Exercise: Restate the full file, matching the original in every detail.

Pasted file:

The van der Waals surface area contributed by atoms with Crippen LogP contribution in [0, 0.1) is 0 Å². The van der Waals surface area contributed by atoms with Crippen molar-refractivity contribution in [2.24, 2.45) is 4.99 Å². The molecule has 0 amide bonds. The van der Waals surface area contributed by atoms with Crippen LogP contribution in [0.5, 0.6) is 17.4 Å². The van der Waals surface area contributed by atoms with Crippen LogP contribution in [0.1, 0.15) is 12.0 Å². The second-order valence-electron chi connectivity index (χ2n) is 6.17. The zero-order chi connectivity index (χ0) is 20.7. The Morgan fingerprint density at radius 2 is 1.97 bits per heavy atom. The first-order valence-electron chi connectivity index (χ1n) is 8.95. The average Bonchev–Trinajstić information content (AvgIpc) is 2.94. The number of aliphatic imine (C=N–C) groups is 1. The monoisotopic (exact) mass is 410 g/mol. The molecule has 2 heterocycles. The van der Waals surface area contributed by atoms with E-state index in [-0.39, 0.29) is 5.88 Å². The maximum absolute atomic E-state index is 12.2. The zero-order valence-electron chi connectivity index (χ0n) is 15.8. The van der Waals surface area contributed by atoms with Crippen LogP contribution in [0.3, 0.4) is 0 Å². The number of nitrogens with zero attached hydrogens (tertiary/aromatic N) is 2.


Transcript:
The van der Waals surface area contributed by atoms with Crippen LogP contribution in [0, 0.1) is 0 Å². The van der Waals surface area contributed by atoms with Crippen molar-refractivity contribution in [2.24, 2.45) is 4.99 Å². The molecule has 0 amide bonds. The van der Waals surface area contributed by atoms with Crippen LogP contribution in [0.5, 0.6) is 17.4 Å². The van der Waals surface area contributed by atoms with Crippen LogP contribution in [0.1, 0.15) is 12.0 Å². The second-order valence-electron chi connectivity index (χ2n) is 6.17. The zero-order chi connectivity index (χ0) is 20.7. The Morgan fingerprint density at radius 2 is 1.97 bits per heavy atom. The first-order valence-electron chi connectivity index (χ1n) is 8.95. The average Bonchev–Trinajstić information content (AvgIpc) is 2.94. The number of aliphatic imine (C=N–C) groups is 1. The monoisotopic (exact) mass is 410 g/mol. The molecule has 2 heterocycles. The van der Waals surface area contributed by atoms with E-state index in [-0.39, 0.29) is 5.88 Å². The maximum absolute atomic E-state index is 12.2. The zero-order valence-electron chi connectivity index (χ0n) is 15.8. The van der Waals surface area contributed by atoms with Crippen LogP contribution in [0.3, 0.4) is 0 Å². The number of nitrogens with zero attached hydrogens (tertiary/aromatic N) is 2.